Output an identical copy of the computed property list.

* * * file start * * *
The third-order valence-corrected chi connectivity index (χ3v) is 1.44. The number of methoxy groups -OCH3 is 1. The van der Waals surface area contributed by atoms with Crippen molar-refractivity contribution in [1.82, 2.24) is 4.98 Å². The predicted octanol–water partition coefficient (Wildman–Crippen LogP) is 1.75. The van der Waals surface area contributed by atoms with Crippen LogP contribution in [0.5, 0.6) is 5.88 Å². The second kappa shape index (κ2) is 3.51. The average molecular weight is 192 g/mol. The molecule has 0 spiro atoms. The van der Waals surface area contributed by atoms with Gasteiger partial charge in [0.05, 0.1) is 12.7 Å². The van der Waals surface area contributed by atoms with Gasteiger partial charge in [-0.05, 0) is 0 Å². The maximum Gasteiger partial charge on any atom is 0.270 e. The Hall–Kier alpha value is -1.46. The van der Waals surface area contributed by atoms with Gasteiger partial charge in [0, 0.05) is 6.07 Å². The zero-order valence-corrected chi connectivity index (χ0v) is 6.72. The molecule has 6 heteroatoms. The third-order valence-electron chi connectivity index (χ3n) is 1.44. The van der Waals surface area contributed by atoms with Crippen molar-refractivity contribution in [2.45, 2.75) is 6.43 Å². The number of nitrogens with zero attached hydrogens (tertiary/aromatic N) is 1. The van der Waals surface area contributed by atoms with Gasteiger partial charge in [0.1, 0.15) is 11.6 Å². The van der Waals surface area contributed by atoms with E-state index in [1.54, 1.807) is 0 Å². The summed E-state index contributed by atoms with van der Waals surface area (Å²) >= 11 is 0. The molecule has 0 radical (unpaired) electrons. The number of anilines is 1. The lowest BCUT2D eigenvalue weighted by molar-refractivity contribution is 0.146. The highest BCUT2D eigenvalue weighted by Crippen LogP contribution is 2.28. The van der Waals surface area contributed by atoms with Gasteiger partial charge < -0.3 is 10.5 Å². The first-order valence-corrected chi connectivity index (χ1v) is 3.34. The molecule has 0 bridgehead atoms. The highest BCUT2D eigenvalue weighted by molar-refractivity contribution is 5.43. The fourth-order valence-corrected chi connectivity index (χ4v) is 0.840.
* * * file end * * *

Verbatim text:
The third-order valence-corrected chi connectivity index (χ3v) is 1.44. The number of methoxy groups -OCH3 is 1. The van der Waals surface area contributed by atoms with Crippen molar-refractivity contribution in [1.82, 2.24) is 4.98 Å². The predicted octanol–water partition coefficient (Wildman–Crippen LogP) is 1.75. The van der Waals surface area contributed by atoms with Crippen LogP contribution in [0.5, 0.6) is 5.88 Å². The second kappa shape index (κ2) is 3.51. The average molecular weight is 192 g/mol. The molecule has 0 spiro atoms. The van der Waals surface area contributed by atoms with Gasteiger partial charge in [0.05, 0.1) is 12.7 Å². The van der Waals surface area contributed by atoms with Gasteiger partial charge in [-0.05, 0) is 0 Å². The maximum Gasteiger partial charge on any atom is 0.270 e. The Hall–Kier alpha value is -1.46. The van der Waals surface area contributed by atoms with Gasteiger partial charge in [0, 0.05) is 6.07 Å². The zero-order valence-corrected chi connectivity index (χ0v) is 6.72. The molecule has 6 heteroatoms. The third-order valence-electron chi connectivity index (χ3n) is 1.44. The van der Waals surface area contributed by atoms with Crippen molar-refractivity contribution in [2.45, 2.75) is 6.43 Å². The number of nitrogens with zero attached hydrogens (tertiary/aromatic N) is 1. The van der Waals surface area contributed by atoms with Gasteiger partial charge in [0.1, 0.15) is 11.6 Å². The van der Waals surface area contributed by atoms with E-state index in [1.54, 1.807) is 0 Å². The summed E-state index contributed by atoms with van der Waals surface area (Å²) >= 11 is 0. The molecule has 0 radical (unpaired) electrons. The number of anilines is 1. The lowest BCUT2D eigenvalue weighted by molar-refractivity contribution is 0.146. The highest BCUT2D eigenvalue weighted by Crippen LogP contribution is 2.28. The van der Waals surface area contributed by atoms with Gasteiger partial charge < -0.3 is 10.5 Å². The first-order valence-corrected chi connectivity index (χ1v) is 3.34. The molecule has 0 bridgehead atoms. The highest BCUT2D eigenvalue weighted by molar-refractivity contribution is 5.43. The fourth-order valence-corrected chi connectivity index (χ4v) is 0.840.